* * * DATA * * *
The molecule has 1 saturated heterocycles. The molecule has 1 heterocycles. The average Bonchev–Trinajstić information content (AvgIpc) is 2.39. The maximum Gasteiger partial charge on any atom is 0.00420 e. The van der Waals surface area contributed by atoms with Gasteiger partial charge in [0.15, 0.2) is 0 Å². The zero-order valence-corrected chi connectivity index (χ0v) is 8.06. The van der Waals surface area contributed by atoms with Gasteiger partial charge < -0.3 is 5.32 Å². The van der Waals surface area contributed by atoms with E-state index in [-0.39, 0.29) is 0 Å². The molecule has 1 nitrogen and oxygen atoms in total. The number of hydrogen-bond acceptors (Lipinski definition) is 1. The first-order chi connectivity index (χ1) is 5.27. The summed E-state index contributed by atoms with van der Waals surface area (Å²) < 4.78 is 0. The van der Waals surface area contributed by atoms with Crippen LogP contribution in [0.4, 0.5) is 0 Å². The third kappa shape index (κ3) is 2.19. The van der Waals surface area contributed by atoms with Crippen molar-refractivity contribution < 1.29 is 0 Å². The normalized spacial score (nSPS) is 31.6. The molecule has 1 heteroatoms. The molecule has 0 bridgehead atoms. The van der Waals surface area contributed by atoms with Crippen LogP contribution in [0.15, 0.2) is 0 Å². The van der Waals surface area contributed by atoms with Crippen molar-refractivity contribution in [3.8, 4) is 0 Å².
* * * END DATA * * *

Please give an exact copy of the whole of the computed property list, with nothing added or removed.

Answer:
The molecule has 1 saturated heterocycles. The molecule has 1 heterocycles. The average Bonchev–Trinajstić information content (AvgIpc) is 2.39. The maximum Gasteiger partial charge on any atom is 0.00420 e. The van der Waals surface area contributed by atoms with Gasteiger partial charge in [0.15, 0.2) is 0 Å². The zero-order valence-corrected chi connectivity index (χ0v) is 8.06. The van der Waals surface area contributed by atoms with Gasteiger partial charge < -0.3 is 5.32 Å². The van der Waals surface area contributed by atoms with E-state index in [-0.39, 0.29) is 0 Å². The molecule has 1 nitrogen and oxygen atoms in total. The number of hydrogen-bond acceptors (Lipinski definition) is 1. The first-order chi connectivity index (χ1) is 5.27. The summed E-state index contributed by atoms with van der Waals surface area (Å²) < 4.78 is 0. The van der Waals surface area contributed by atoms with Crippen LogP contribution in [0.4, 0.5) is 0 Å². The third kappa shape index (κ3) is 2.19. The van der Waals surface area contributed by atoms with Crippen molar-refractivity contribution < 1.29 is 0 Å². The normalized spacial score (nSPS) is 31.6. The molecule has 1 heteroatoms. The molecule has 0 bridgehead atoms. The van der Waals surface area contributed by atoms with Crippen LogP contribution in [0.15, 0.2) is 0 Å². The van der Waals surface area contributed by atoms with Crippen molar-refractivity contribution in [3.8, 4) is 0 Å².